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HPC Management of Sequential and Embarrassingly Parallel Jobs

 Copyright (c) 2020 S. Varrette and UL HPC Team <hpc-team@uni.lu>

For many users, the reason to consider (or being encouraged) to offload their computing executions on a (remote) HPC or Cloud facility is tied to the limits reached by their computing devices (laptop or workstation). It is generally motivated by time constraints:

"My computations take several hours/days to complete. On an HPC, it will last a few minutes, no?"

or search-space explorations:

"I need to check my application against a huge number of input pieces (files) - it worked on a few of them locally but takes ages for a single check. How to proceed on HPC?"

For a large majority of you, these questions arise when executing programs that you traditionally run on your laptop or workstation and which consists in:

  • a (well-known) application installed on your system, iterated over multiple input conditions configured by specific command-line arguments / configuration files
  • a compiled program (C, C++, Java, Go etc.), iterated over multiple input conditions
  • your favorite R or python (custom) development scripts, iterated again over multiple input conditions

Be aware that in most of the cases, these applications are inherently SERIAL: These are able to use only one core when executed. You thus deal with what is often call a Bag of (independent) tasks, also referred to as embarrassingly parallel tasks. The objective of this practical session is to guide you toward the effective management of such tasks in a way that optimize both the resource allocation and the completion time.


Pre-requisites

Ensure you are able to connect to the UL HPC clusters. In particular, recall that the module command is not available on the access frontends.

If you have never configured GNU Screen before, and while not strictly mandatory, we advise you to rely on our customized configuration file for screen .screenrc available on Github and available on the access nodes under /etc/dotfiles.d/screen/.screenrc

### Access to ULHPC cluster - here iris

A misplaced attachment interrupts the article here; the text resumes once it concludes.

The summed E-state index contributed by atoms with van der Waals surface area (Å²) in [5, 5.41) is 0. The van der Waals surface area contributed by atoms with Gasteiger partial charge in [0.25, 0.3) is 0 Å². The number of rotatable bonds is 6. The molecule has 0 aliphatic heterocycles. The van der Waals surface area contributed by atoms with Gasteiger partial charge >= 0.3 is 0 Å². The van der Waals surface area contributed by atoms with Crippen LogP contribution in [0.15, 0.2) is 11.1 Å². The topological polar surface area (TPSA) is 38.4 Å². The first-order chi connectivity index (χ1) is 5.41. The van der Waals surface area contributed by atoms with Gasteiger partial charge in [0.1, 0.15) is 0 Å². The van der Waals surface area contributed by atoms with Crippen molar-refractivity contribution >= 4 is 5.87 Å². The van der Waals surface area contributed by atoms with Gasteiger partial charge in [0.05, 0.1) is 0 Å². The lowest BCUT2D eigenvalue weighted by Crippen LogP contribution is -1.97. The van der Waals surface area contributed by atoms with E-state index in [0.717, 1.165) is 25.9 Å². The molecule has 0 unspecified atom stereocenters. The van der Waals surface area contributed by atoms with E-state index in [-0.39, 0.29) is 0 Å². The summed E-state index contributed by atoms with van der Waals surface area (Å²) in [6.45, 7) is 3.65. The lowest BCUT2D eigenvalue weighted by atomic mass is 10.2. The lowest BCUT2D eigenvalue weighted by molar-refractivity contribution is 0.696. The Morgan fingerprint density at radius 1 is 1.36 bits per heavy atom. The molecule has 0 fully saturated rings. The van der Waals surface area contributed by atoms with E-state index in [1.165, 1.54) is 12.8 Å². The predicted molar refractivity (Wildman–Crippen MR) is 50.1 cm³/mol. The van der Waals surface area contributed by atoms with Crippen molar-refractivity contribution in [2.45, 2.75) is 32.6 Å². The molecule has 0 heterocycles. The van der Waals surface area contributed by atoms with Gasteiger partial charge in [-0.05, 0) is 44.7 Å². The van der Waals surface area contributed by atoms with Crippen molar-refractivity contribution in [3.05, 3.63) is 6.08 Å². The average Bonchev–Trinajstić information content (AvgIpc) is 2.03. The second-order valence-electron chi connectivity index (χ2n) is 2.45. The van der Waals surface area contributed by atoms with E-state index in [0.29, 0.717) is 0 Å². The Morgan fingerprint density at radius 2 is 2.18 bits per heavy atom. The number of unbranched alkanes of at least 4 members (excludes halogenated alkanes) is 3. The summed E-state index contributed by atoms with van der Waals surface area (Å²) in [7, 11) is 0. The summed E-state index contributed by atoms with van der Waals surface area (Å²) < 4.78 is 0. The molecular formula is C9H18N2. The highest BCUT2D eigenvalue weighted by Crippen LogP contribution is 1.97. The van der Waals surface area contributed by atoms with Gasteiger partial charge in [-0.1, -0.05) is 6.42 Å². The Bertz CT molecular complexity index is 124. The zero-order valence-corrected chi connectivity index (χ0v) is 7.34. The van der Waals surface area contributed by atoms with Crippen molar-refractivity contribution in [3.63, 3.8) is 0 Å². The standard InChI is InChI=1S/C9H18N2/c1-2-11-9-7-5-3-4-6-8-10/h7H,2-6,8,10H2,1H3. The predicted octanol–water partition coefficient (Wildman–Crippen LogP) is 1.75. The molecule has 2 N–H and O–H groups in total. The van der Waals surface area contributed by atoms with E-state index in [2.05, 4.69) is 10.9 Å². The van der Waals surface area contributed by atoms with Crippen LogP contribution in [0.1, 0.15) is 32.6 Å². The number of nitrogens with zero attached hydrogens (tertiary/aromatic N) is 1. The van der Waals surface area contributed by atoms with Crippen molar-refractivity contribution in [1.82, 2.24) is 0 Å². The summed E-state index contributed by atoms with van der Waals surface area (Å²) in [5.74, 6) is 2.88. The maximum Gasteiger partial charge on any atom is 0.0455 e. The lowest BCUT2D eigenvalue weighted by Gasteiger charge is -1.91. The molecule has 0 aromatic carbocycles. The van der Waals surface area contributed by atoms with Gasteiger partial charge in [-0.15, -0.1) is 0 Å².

(laptop)$> ssh iris-cluster
# /!\ Advanced (but recommended) best-practice:
#    always work within an GNU Screen session named with 'screen -S <topic>' (Adapt accordingly)
# IIF not yet done, copy ULHPC .screenrc in your home
(access)$> cp /etc/dotfiles.d/screen/.screenrc ~/

Now you'll need to pull the latest changes in your working copy of the ULHPC/tutorials you should have cloned in ~/git/github.com/ULHPC/tutorials (see "preliminaries" tutorial)

(access)$> cd ~/git/github.com/ULHPC/tutorials
(access)$> git pull

Now configure a dedicated directory ~/tutorials/sequential for this session

# return to your home
(access)$> mkdir -p ~/tutorials/sequential
(access)$> cd ~/tutorials/sequential
# create a symbolic link to the reference material
(access)$> ln -s ~/git/github.com/ULHPC/tutorials/sequential/basics ref.d

Advanced users (eventually yet strongly recommended), create a GNU Screen session you can recover later - see "Getting Started" tutorial

# /!\ Advanced (but recommended) best-practice:
#     Always work within an GNU Screen session named with 'screen -S <topic>' (Adapt accordingly)
#     _note_: assumes you have previously copied ULHPC .screenrc in your homedir
(access-iris)$> screen -S HPC-school
#    CTRL + a c: (create) creates a new Screen window. The default Screen number is zero.
#    CTRL + a n: (next) switches to the next window.
#    CTRL + a p: (prev) switches to the previous window.
#    CTRL + a A: (title) rename the current window
#    CTRL + a d: (detach) detaches from a Screen -
# Once detached:
#   screen -ls : list available screen
#   screen -x    reattach to a past screen

A sample "Stress Me!" parameter exploration

In this sample scenario, we will mimic the exploration of integer parameters within a continuous range [1..n] for serial (1-core) tasks lasting different amount time (here ranging ranging from 1 to n seconds). This is very typical: your serial application is likely to take more or less time depending on its execution context (typically controlled by command line arguments). To keep it simple, we will assume the n=30 by default.

You will use a script, scripts/run_stressme, to reproduce a configurable amount of stress on the system set for a certain amount of time (by default: 20s) passed as parameter using the 'stress' command. We would like thus to conduct the following executions:

run_stressme 1     # execution time: 1s
run_stressme 2     # execution time: 2s
run_stressme 3     # execution time: 3s
run_stressme 4     # execution time: 4s
run_stressme 5     # execution time: 5s